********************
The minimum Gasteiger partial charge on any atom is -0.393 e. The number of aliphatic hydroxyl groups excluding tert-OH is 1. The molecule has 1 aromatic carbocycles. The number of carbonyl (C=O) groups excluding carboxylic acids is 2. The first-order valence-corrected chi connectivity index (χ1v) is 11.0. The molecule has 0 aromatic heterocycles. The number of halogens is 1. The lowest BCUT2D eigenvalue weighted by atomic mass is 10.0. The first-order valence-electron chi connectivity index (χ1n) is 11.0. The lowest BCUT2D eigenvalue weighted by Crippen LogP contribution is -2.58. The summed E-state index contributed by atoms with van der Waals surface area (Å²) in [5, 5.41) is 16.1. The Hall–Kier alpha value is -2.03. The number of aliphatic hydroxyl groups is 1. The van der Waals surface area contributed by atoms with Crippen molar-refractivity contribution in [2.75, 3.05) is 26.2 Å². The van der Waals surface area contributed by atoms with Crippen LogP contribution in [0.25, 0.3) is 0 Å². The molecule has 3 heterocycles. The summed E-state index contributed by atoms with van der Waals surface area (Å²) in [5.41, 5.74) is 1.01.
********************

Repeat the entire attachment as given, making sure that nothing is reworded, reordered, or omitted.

The minimum Gasteiger partial charge on any atom is -0.393 e. The number of aliphatic hydroxyl groups excluding tert-OH is 1. The molecule has 1 aromatic carbocycles. The number of carbonyl (C=O) groups excluding carboxylic acids is 2. The first-order valence-corrected chi connectivity index (χ1v) is 11.0. The molecule has 0 aromatic heterocycles. The number of halogens is 1. The lowest BCUT2D eigenvalue weighted by atomic mass is 10.0. The first-order valence-electron chi connectivity index (χ1n) is 11.0. The lowest BCUT2D eigenvalue weighted by Crippen LogP contribution is -2.58. The summed E-state index contributed by atoms with van der Waals surface area (Å²) in [5, 5.41) is 16.1. The Hall–Kier alpha value is -2.03. The number of aliphatic hydroxyl groups is 1. The van der Waals surface area contributed by atoms with Crippen molar-refractivity contribution in [2.75, 3.05) is 26.2 Å². The van der Waals surface area contributed by atoms with Crippen LogP contribution in [0.25, 0.3) is 0 Å². The molecule has 3 heterocycles. The summed E-state index contributed by atoms with van der Waals surface area (Å²) in [5.41, 5.74) is 1.01.